Anxious or depressed mothers may disrupt their babies' sleep, rather than babies disturbing parents, US researchers have said.

The scientists, from Pennsylvania State University, found that mothers with higher symptoms of depression and who worried more about their child's sleep had children whose sleep was more disturbed compared with mothers who had no symptoms of depression.

The scientists claim that the mother's anxiety led them to disturb their babies while they were sleeping, waking them up and feeding them or cuddling them during the night.

Scientists studied the behaviour of 45 new mothers over the course of a week, looking at sleeping patterns and asking them to record their activities in a diary. The study suggested that anxious mothers were quicker to respond to sounds the baby made during the night, even if the child was not upset or needing attention.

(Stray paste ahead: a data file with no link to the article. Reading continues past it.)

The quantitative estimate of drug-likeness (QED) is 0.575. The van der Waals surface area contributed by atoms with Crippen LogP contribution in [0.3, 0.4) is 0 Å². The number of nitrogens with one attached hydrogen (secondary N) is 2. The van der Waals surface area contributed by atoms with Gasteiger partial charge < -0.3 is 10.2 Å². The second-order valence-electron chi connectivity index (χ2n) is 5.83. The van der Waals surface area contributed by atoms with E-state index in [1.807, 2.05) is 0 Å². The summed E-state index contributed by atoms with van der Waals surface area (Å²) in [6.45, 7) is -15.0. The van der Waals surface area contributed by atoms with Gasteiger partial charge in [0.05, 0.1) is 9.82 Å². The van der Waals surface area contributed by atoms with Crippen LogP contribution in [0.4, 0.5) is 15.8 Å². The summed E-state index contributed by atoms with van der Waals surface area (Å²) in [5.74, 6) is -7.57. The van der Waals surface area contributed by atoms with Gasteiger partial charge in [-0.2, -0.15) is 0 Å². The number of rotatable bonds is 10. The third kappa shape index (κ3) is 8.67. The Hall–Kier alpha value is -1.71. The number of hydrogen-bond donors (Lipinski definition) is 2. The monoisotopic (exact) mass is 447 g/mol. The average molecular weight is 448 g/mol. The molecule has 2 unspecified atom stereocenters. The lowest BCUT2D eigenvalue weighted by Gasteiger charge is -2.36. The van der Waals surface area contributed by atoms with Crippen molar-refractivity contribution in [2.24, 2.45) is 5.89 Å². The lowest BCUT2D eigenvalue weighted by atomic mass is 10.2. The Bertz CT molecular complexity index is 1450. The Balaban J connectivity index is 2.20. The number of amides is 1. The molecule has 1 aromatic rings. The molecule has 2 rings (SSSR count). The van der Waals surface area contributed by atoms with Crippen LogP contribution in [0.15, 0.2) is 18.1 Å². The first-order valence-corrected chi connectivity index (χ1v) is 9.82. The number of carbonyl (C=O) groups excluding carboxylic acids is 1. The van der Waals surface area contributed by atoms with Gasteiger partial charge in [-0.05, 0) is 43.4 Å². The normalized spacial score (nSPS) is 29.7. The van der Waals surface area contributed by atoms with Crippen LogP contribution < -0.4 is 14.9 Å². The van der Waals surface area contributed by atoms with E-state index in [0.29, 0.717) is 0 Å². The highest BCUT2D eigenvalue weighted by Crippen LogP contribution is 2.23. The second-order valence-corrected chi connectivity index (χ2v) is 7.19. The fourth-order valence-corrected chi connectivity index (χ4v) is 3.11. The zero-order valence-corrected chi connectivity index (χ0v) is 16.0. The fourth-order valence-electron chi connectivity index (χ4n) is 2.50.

Lead author professor Douglas Teti said: "Although we found greater support for mothers' behaviour explaining the relationship between depressive symptoms and infant night wakings, it's likely that both infants and parents influence infant sleep.

"This helps us better understand what factors influence infants' sleep in homes in which mothers are depressed.

"Sleep problems often endure beyond early childhood and can have a negative effect on various aspects of development, including emotional, behavioural, and academic functioning.

"Understanding how maternal depression and sleep problems combine to affect children's development is important to developing interventions to help reduce these negative consequences."

The findings were published in the journal Child Development.

Story posted by Robert Mair on 17/4/2012